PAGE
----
"we have a high mortality rate"


    http://en.wikipedia.org/w...ntries_by_life_expectancy

    Canada is 14th and their expectancy is 80.34

    Now lets take a closer look at these numbers.

    First of all you have to take in general population, obviously the greater the population the more deaths you are going to have. It is a pure numbers thing.

    United States- a little over 300 million
    Canada- 30 million

    Let's compare the two in another stat-
    Obesity
    http://www.nationmaster.c...ph/hea_obe-health-obesity
    United States- 30.6% of the population
    Canada- 14.3% of the population

    It has nothing to do with privatized healthcare, it has to do that Americans unfortunately are gluttonous.

    what about all these other wonderful countries that have social healthcare, where are they on your life expectancy list?

    England? 37th with a expectancy of 78.7 ...pretty much a statstical tie with us.
    Germany? 33th with a expectancy of 78.95
    Venezuela? 95th!!! With a whopping 73.28 life expectancy
    Spain? 19th place with 79.79 life expectancy

    Now guess what, you can combine the population from all 5 of thouse countries and the United States by itself still has more.

    It comes down to Americans that don't take care of themselves.
    For example, obesity alone is calculated to decrease US life expectancy by 0.3 to 0.75 years and the US has the highest rates of obesity in the world. Notice that Japan has one of the lowest rates of obesity and is among the countries with the highest life expectancies.

    Perhaps that fat fuck Michael Moore one day when he is choking down one of his double cheeseburgers from Mickey D's will realize that it is his 500 pounds that is going to kill him early, not the Healthcare system of this country.

    Lets look at some of most populated countries that use universal health in the world and see how we compare:

    China, 1.2 billion
    Brazil- 120 million
    Russia- 117 million
    United States- 300 million

    China Life Expectancy- 103rd place with a expectancy of 73 years.
    Brazil- 114th place with an expectancy of 72.24
    Russia- 157th! with a huge expectancy of 65.5...no need to go to war with them they will all just die in a few years from old age.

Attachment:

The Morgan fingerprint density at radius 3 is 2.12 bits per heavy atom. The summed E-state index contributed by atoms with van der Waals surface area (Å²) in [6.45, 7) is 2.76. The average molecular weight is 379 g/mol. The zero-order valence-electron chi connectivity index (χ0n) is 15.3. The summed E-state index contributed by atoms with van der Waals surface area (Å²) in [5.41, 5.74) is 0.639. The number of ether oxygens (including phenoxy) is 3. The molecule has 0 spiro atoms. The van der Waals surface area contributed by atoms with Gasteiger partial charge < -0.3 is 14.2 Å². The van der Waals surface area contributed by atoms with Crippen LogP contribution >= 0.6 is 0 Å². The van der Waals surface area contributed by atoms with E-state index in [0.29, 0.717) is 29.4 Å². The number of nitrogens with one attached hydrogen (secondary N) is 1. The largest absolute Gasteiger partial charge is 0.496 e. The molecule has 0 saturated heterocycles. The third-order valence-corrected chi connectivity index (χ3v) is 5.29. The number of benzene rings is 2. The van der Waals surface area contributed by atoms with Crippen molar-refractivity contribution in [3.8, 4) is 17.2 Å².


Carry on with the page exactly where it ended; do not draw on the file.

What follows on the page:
United States- 45th place with an expectancy of 78.06. Not to bad given the population and obesity factor we are faced with.

    Let's not forget to mention that the difference between 45th place and 19th place is .96 years...less then 1 year of life

    I'll take my chances here in the States




    Gotta love when I already post what your rebutall will be
     
  6. johnrocks
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    johnrocks Silver Member

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    I like the Frasier Institute...

    Yet in Canada, public spending on health care is still growing faster than the ability of the government to pay for it. As of 2006, public health spending in six out of 10 Canadian provinces was on pace to consume more than half of total revenue from all sources by the year 2020 -- without even taking into account the added pressures from an aging population. As of 2003, the growing unfunded liabilities for health care reached 46 percent of Canada's total economic output.

    These are the hidden costs of Canada's health system, and they're far worse than the monetary price of U.S. medical care. But Michael Moore is not interested in such facts. He makes fictional films.

    The Fraser Institute - Article Details -- Hidden costs of Canadian health care system
     
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  7. xsited1
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    xsited1 Agent P

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  8. Andrew2382
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    Andrew2382 Gold Member

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    Also, Vancouver recently opened Canada's first Private sector hospital...and its so busy they have to turn away patients

    UNVICERSAL HEALTHCARE IS AWESOME EH?
     
  9. editec
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    editec Mr. Forgot-it-All

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    Enough with you aprocraphal stories, Adnrew.

    Show us the morbity and mortality stats.

    THOSE are the metrics which tell us the REAL story, amigo.
     
  10. Sky Dancer
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    Sky Dancer BANNED

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    It would be great if the US figured out how to provide healthcare cost effectively. Many of my friends travel to Mexico or Asia for expensive surgeries or health treatments. They run the hospitials like five star hotels and even with the travel costs it's cheaper than getting the same care in the US.
     
    Last edited: Feb 27, 2009